Assumptions and Accidents

March 17, 2011 | 00:00

Assumptions and accidents

If we want to continue with nuclear energy, we should think the risks of nuclear power through to their logical conclusion.

The German acronym ‘GAU’ stands for ‘größter anzunehmender Unfall’, i.e. the greatest accident that has to be assumed. Since, however, there are also accidents that are even worse, the Germans have also coined the term ‘Super-GAU’, which refers to an accident that goes beyond our assumptions – to an accident such as the one at the Fukushima nuclear power plant taking place in Japan today. The two terms reveal human hubris and the way that our assumptions stop us pursuing risk calculations through to their logical and necessary conclusion.

Though ‘GAU’ stands for the worst accident that has to be assumed, it would be more appropriate to talk in terms of the worst accident that has been assumed. It refers to the type of accident that power companies and governments think of as highly unlikely but just about feasible, weighing also economic and political considerations. Power plants have thus to be designed in a way that they withstand such an accident – hence the English equivalent term ‘design-basis accident’. The Japanese reactors, for instance, were designed to cope with an earthquake of magnitude 8.2, a tsunami and the subsequent failure of the cooling system. With adequate provision, things should not get that far, but in the event that the ‘GAU’-scenario comes to pass, there are backup systems such as the diesel generators at Fukushima on standby for emergency cooling.

So when the ‘GAU’ fails to materialise, this is not because it couldn’t but because the security precautions were effective in preventing it.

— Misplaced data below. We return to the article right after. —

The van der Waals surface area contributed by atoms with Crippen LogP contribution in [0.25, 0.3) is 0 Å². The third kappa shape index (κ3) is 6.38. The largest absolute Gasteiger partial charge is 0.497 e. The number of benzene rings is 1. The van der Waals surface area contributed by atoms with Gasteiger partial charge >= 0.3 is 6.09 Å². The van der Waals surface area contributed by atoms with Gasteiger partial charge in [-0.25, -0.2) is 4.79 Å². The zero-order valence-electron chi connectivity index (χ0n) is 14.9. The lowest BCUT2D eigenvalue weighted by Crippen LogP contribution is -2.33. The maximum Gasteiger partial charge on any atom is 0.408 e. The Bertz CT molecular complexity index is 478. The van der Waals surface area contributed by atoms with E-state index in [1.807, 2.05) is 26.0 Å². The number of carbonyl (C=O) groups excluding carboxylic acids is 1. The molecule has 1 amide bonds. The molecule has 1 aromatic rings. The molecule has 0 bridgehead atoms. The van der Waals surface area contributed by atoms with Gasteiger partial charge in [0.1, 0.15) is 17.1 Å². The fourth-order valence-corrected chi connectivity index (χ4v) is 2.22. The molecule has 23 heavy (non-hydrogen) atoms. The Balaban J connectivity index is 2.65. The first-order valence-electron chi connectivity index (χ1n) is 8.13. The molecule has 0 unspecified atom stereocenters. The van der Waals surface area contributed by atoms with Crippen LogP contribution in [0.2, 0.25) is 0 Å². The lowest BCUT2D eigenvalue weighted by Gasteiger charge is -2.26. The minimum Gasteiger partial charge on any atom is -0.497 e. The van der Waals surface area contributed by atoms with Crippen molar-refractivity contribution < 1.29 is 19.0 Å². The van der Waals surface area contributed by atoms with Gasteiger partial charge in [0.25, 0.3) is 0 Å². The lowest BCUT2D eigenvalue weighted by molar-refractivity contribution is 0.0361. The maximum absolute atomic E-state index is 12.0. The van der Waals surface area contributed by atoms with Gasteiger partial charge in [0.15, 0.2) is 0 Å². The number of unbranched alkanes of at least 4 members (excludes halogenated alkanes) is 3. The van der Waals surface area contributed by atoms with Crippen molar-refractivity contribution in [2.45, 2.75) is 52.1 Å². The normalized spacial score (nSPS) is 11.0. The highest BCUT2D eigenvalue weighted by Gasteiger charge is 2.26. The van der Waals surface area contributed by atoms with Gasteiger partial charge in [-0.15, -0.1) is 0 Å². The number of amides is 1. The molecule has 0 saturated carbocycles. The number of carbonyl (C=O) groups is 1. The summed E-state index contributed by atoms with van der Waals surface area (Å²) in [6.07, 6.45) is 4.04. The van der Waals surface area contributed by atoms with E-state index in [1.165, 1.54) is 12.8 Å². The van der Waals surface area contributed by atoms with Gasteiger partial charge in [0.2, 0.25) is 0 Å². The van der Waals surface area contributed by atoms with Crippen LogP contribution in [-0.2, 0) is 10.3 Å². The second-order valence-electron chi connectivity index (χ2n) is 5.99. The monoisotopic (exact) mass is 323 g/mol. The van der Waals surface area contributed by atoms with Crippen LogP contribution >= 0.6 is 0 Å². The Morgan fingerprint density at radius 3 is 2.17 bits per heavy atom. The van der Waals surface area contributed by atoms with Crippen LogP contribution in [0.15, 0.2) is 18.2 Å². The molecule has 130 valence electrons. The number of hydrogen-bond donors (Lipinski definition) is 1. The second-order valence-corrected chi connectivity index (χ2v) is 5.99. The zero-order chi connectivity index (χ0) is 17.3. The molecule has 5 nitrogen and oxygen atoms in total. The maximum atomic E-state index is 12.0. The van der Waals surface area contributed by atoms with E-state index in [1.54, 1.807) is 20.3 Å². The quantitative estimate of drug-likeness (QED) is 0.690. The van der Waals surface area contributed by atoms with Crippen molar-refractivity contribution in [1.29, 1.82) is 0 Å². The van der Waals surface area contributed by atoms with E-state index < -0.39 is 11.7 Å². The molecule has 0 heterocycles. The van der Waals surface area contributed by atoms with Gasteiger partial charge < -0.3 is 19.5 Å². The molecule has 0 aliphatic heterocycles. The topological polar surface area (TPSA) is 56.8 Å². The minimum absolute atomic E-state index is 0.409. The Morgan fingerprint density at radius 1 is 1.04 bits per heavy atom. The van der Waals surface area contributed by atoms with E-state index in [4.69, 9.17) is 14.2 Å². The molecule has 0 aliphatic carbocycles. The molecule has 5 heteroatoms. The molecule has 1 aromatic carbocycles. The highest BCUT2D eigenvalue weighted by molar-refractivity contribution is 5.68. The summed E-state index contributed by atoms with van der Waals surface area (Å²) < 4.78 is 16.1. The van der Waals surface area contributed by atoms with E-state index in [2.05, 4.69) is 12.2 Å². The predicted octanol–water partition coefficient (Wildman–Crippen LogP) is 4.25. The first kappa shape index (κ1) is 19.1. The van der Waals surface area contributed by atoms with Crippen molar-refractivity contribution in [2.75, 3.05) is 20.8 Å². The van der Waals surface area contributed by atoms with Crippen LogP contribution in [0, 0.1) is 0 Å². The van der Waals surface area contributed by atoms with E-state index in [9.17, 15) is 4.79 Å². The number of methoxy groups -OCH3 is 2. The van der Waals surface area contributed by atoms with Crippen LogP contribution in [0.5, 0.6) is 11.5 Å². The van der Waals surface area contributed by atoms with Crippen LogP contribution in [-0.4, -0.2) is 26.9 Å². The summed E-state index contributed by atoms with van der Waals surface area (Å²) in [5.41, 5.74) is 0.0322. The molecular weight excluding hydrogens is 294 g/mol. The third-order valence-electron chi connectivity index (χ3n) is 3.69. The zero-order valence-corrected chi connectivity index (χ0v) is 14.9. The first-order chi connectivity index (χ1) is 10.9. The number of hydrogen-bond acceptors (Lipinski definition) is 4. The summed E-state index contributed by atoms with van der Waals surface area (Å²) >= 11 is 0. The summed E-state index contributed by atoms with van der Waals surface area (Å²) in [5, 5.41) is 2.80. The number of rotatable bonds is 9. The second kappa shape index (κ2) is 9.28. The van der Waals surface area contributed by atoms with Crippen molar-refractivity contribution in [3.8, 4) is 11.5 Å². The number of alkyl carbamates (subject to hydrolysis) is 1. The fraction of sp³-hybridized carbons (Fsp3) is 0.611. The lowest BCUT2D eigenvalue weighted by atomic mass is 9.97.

This experience of security is deceptive, however. It lulls power companies and governments into the belief that no accident in excess of the assumptions of a ‘design-basis accident’ can occur. But every ’Super-GAU’ or ‘beyond design-basis accident’ – e.g. Chernobyl, Challenger and, most recently, the Macondo oil platform in the Gulf of Mexico – shows once again painfully that accidents may well go beyond our assumptions. In Japan, the reactors were not designed to cope with a magnitude 9.0 tremor. They were designed to cope with a failure of the cooling system but not with one of the emergency cooling system, because it seemed inconceivable.

What is today’s non-assumed ‘Super-GAU’ is tomorrow’s to-be-assumed ‘GAU’. It is when this scenario has actually occurred that we at last have to concede its feasibility and that denial of its unlikely possibility ceases to be an option. Subsequently, power companies and governments factor it into their risk calculation and take counteractive measures, defining thus a new ‘design-basis accident’. That’s why we believed that there could be no second Chernobyl. Indeed, we were surprised at the time by the inconceivable, but we have been mindful of it ever since and have ratcheted up our safety precautions accordingly. That is why Lithuania and Bulgaria had to take their seemingly unsafe Soviet-type nuclear power plants off the grid upon accession to the EU. We, power companies and governments considered it impossible that a meltdown à la Chernobyl might ever happen in a – more modern – Western reactor.

Regarding other unlikely possibilities, however, we remain in denial. Because as rational and progressive human beings we cling to the view that we understand what we control and know what can happen … until the day comes when our assumptions are shown to be wrong.